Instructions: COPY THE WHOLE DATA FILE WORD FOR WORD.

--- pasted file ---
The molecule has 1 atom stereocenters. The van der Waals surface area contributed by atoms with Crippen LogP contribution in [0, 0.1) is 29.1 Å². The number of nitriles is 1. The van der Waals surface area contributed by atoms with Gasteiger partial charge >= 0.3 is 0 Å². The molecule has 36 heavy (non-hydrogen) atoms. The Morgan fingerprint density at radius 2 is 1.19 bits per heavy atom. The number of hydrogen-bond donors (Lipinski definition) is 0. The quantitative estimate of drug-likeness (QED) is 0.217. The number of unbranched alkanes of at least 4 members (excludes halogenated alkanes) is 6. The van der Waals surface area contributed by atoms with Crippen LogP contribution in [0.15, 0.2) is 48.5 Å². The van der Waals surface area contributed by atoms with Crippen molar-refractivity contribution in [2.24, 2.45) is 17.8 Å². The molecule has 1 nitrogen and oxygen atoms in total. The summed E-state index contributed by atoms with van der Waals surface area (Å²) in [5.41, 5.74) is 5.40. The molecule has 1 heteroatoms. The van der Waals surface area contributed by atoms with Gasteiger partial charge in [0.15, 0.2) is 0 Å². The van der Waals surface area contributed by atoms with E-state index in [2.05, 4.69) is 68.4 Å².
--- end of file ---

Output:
The molecule has 1 atom stereocenters. The van der Waals surface area contributed by atoms with Crippen LogP contribution in [0, 0.1) is 29.1 Å². The number of nitriles is 1. The van der Waals surface area contributed by atoms with Gasteiger partial charge >= 0.3 is 0 Å². The molecule has 36 heavy (non-hydrogen) atoms. The Morgan fingerprint density at radius 2 is 1.19 bits per heavy atom. The number of hydrogen-bond donors (Lipinski definition) is 0. The quantitative estimate of drug-likeness (QED) is 0.217. The number of unbranched alkanes of at least 4 members (excludes halogenated alkanes) is 6. The van der Waals surface area contributed by atoms with Crippen LogP contribution in [0.15, 0.2) is 48.5 Å². The van der Waals surface area contributed by atoms with Crippen molar-refractivity contribution in [2.24, 2.45) is 17.8 Å². The molecule has 1 nitrogen and oxygen atoms in total. The summed E-state index contributed by atoms with van der Waals surface area (Å²) in [5.41, 5.74) is 5.40. The molecule has 1 heteroatoms. The van der Waals surface area contributed by atoms with Gasteiger partial charge in [0.15, 0.2) is 0 Å². The van der Waals surface area contributed by atoms with E-state index in [2.05, 4.69) is 68.4 Å².